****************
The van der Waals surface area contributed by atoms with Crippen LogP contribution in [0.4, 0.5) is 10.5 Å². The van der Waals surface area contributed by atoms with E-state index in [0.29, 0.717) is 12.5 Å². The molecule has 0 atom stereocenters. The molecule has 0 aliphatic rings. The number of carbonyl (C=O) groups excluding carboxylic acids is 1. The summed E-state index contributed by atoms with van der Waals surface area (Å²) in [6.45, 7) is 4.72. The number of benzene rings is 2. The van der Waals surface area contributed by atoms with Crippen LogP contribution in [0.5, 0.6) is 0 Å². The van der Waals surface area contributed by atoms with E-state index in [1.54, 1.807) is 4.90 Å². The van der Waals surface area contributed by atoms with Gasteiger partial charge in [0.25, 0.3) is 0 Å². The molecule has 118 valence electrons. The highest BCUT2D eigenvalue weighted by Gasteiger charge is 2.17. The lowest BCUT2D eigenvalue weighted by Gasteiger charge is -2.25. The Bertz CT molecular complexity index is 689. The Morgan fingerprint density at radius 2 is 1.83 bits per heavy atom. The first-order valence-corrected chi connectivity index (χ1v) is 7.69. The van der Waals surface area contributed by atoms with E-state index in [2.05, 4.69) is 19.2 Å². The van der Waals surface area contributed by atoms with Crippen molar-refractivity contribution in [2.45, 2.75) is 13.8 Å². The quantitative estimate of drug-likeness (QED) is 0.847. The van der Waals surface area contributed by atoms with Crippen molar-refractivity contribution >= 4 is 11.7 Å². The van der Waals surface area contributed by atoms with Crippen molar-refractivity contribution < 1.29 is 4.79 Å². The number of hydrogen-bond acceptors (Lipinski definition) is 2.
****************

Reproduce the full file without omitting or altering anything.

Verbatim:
The van der Waals surface area contributed by atoms with Crippen LogP contribution in [0.4, 0.5) is 10.5 Å². The van der Waals surface area contributed by atoms with E-state index in [0.29, 0.717) is 12.5 Å². The molecule has 0 atom stereocenters. The molecule has 0 aliphatic rings. The number of carbonyl (C=O) groups excluding carboxylic acids is 1. The summed E-state index contributed by atoms with van der Waals surface area (Å²) in [6.45, 7) is 4.72. The number of benzene rings is 2. The van der Waals surface area contributed by atoms with Crippen LogP contribution in [0.5, 0.6) is 0 Å². The van der Waals surface area contributed by atoms with E-state index in [1.54, 1.807) is 4.90 Å². The van der Waals surface area contributed by atoms with Gasteiger partial charge in [0.25, 0.3) is 0 Å². The molecule has 118 valence electrons. The highest BCUT2D eigenvalue weighted by Gasteiger charge is 2.17. The lowest BCUT2D eigenvalue weighted by Gasteiger charge is -2.25. The Bertz CT molecular complexity index is 689. The Morgan fingerprint density at radius 2 is 1.83 bits per heavy atom. The first-order valence-corrected chi connectivity index (χ1v) is 7.69. The van der Waals surface area contributed by atoms with E-state index in [2.05, 4.69) is 19.2 Å². The van der Waals surface area contributed by atoms with Crippen molar-refractivity contribution in [2.45, 2.75) is 13.8 Å². The quantitative estimate of drug-likeness (QED) is 0.847. The van der Waals surface area contributed by atoms with Crippen molar-refractivity contribution >= 4 is 11.7 Å². The van der Waals surface area contributed by atoms with Crippen molar-refractivity contribution < 1.29 is 4.79 Å². The number of hydrogen-bond acceptors (Lipinski definition) is 2.